Guidance explains longer NOL carryback option for businesses. The IRS has issued guidance in a question and answer (Q&A) format to address a number of specialized issues that have arisen under the new optional longer net operating loss (NOL) carryback period that was provided by the Worker, Homeownership, and Business Assistance Act of 2009 (WHBAA). Under WHBAA, an irrevocable election of a 3, 4, or 5-year carryback period for an applicable NOL for a tax year ending after Dec. 31, 2007, and beginning before Jan. 1, 2010, is generally available for one tax year (except for an eligible small business (ESB) loss). The WHBAA election is an expansion of the increased carryback period election provided by the American Recovery and Reinvestment Act of 2009 (ARRA), which was available only to ESBs, and only for 2008 NOLs. The guidance addresses many questions left unanswered by the statutory provisions. For example, it makes clear that if a taxpayer previously made an ARRA election, it doesn’t have to continue to qualify as an ESB in the year of the WHBAA NOL in order to make a WHBAA election. A taxpayer must qualify as an ESB only for the tax year of the ARRA election. Also, the IRS has revised the Instructions for Form 1139, Corporation Application for Tentative Refund (Rev. August 2010), to explain how businesses make the WHBAA election.
Regulations on election to defer COD income. For debt discharges in tax years ending after Dec. 31, 2008, a taxpayer may elect to have any cancellation of debt (COD) income from the reacquisition of an applicable debt instrument after Dec. 31, 2008, and before Jan. 1, 2011, included in gross income ratably over five tax years. The IRS has issued two sets of regulations on this rule: one applies to C corporations, the other applies to partnerships and S corporations. The regulations cover many complicated issues that arise with the election. For example, the C corporation regulations cover topics such as acceleration of deferred cancellation of debt (COD) income and deferred original issue discount deductions, and the calculation of earnings and profits as a result of making an election.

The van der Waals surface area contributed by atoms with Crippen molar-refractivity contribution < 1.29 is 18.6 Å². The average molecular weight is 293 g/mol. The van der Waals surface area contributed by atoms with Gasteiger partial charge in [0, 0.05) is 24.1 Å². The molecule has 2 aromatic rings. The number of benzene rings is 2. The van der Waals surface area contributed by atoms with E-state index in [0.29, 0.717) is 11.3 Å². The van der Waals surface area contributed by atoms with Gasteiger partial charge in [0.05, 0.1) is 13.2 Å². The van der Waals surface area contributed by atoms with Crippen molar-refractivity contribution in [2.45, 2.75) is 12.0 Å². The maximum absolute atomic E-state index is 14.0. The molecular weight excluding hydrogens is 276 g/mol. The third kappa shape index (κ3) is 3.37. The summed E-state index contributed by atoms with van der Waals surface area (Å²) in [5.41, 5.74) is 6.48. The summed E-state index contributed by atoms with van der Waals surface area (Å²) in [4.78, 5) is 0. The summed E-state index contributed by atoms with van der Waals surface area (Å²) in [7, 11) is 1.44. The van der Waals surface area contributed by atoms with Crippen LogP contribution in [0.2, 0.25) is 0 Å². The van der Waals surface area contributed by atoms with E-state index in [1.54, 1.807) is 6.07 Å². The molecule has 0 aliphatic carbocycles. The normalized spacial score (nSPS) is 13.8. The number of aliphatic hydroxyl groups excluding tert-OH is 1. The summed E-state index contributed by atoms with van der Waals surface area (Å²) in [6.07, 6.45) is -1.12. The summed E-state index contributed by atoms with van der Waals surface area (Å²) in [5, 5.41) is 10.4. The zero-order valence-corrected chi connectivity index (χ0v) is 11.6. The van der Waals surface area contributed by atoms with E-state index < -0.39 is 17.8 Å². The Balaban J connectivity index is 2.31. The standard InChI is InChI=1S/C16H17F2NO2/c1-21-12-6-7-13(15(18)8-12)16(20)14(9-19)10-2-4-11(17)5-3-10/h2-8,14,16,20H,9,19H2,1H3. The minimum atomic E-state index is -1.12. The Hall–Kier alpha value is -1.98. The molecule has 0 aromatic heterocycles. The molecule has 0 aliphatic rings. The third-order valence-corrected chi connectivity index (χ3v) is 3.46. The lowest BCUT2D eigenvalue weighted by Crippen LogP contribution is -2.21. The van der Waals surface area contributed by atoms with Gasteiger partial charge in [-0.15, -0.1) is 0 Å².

Legislation ends foreign loopholes and advance EITC. The Education Jobs and Medicaid Assistance Act, which was signed into law on August 10, 2010, includes provisions closing a number of foreign-tax-credit related loopholes and repealing the advanced earned income tax credit (EITC). Specifically, this legislation tightens the rules on the use of foreign tax credits that multinationals use to lower their U.S. tax bill. In general, these provisions attempt to (1) make foreign tax credits (FTCs) available only when the income to which the FTCs relate is actually taxed by the U.S., (2) prevent artificial inflation of foreign source income, and (3) modify the resourcing rules to limit FTCs. Also, under the new law, starting in 2011, eligible low- and moderate-income workers who qualify for the EITC will no longer be able to elect to receive the credit in advance.
Financial reform package changes mark-to-market rule. The “Restoring American Financial Stability Act of 2010” was signed into law on July, 21, 2010. This landmark financial reform package contained a tax provision broadening the list of contracts that are excepted from mark-to-market treatment. Taxpayers must report gains and losses from regulated futures contracts and other “Section 1256 contracts” on an annual basis under the “mark-to-market” rule. The term Section 1256 contract means: regulated futures contracts, foreign currency contracts, nonequity options, dealer equity options, and dealer securities futures contracts. It does not include any securities futures contract or option on such a contract unless the contract or option is a dealer securities futures contract. Under the new law, for tax years beginning after July 21, 2010, all of the following also are excepted from the definition of a Section 1256 contract: any interest rate swap; currency swap, basis swap, interest rate cap, interest rate floor, commodity swap, equity swap, equity index swap, credit default swap, or similar agreement.